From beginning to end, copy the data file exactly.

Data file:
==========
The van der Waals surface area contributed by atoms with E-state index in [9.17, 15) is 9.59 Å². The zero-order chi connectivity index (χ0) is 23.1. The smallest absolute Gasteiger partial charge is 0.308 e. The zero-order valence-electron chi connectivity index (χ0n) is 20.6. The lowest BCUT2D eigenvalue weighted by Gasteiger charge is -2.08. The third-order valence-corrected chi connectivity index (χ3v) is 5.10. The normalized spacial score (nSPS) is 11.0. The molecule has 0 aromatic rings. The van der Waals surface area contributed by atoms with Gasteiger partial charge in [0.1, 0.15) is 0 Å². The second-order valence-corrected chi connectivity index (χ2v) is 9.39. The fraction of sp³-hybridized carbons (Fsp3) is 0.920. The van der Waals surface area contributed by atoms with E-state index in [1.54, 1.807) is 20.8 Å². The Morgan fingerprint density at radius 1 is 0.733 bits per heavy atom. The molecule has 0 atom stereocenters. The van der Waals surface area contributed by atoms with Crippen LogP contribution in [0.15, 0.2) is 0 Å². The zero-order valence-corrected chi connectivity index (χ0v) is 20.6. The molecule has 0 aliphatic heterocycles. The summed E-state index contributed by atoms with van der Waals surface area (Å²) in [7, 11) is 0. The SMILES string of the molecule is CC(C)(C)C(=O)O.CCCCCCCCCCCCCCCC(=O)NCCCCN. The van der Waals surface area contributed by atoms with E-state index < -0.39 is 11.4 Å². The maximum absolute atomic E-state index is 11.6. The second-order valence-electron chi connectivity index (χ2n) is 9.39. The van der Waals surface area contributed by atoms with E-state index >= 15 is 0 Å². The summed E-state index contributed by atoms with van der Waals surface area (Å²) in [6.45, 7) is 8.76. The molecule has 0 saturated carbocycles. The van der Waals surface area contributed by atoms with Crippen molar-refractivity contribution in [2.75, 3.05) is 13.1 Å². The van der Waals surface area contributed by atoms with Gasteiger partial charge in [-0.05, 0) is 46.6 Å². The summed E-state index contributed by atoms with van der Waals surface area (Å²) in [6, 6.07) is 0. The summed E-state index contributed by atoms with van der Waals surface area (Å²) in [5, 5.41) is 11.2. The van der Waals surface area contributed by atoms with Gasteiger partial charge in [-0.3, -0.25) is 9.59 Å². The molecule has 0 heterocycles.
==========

The van der Waals surface area contributed by atoms with E-state index in [9.17, 15) is 9.59 Å². The zero-order chi connectivity index (χ0) is 23.1. The smallest absolute Gasteiger partial charge is 0.308 e. The zero-order valence-electron chi connectivity index (χ0n) is 20.6. The lowest BCUT2D eigenvalue weighted by Gasteiger charge is -2.08. The third-order valence-corrected chi connectivity index (χ3v) is 5.10. The normalized spacial score (nSPS) is 11.0. The molecule has 0 aromatic rings. The van der Waals surface area contributed by atoms with Gasteiger partial charge in [0.1, 0.15) is 0 Å². The second-order valence-corrected chi connectivity index (χ2v) is 9.39. The fraction of sp³-hybridized carbons (Fsp3) is 0.920. The van der Waals surface area contributed by atoms with E-state index in [1.54, 1.807) is 20.8 Å². The Morgan fingerprint density at radius 1 is 0.733 bits per heavy atom. The molecule has 0 atom stereocenters. The van der Waals surface area contributed by atoms with Crippen LogP contribution in [0.15, 0.2) is 0 Å². The zero-order valence-corrected chi connectivity index (χ0v) is 20.6. The molecule has 0 aliphatic heterocycles. The summed E-state index contributed by atoms with van der Waals surface area (Å²) in [7, 11) is 0. The SMILES string of the molecule is CC(C)(C)C(=O)O.CCCCCCCCCCCCCCCC(=O)NCCCCN. The van der Waals surface area contributed by atoms with E-state index < -0.39 is 11.4 Å². The maximum absolute atomic E-state index is 11.6. The second-order valence-electron chi connectivity index (χ2n) is 9.39. The van der Waals surface area contributed by atoms with E-state index >= 15 is 0 Å². The summed E-state index contributed by atoms with van der Waals surface area (Å²) in [6.45, 7) is 8.76. The molecule has 0 saturated carbocycles. The van der Waals surface area contributed by atoms with Crippen molar-refractivity contribution in [2.75, 3.05) is 13.1 Å². The van der Waals surface area contributed by atoms with Gasteiger partial charge in [-0.05, 0) is 46.6 Å². The summed E-state index contributed by atoms with van der Waals surface area (Å²) in [6, 6.07) is 0. The summed E-state index contributed by atoms with van der Waals surface area (Å²) in [5, 5.41) is 11.2. The van der Waals surface area contributed by atoms with Gasteiger partial charge in [-0.3, -0.25) is 9.59 Å². The molecule has 0 heterocycles.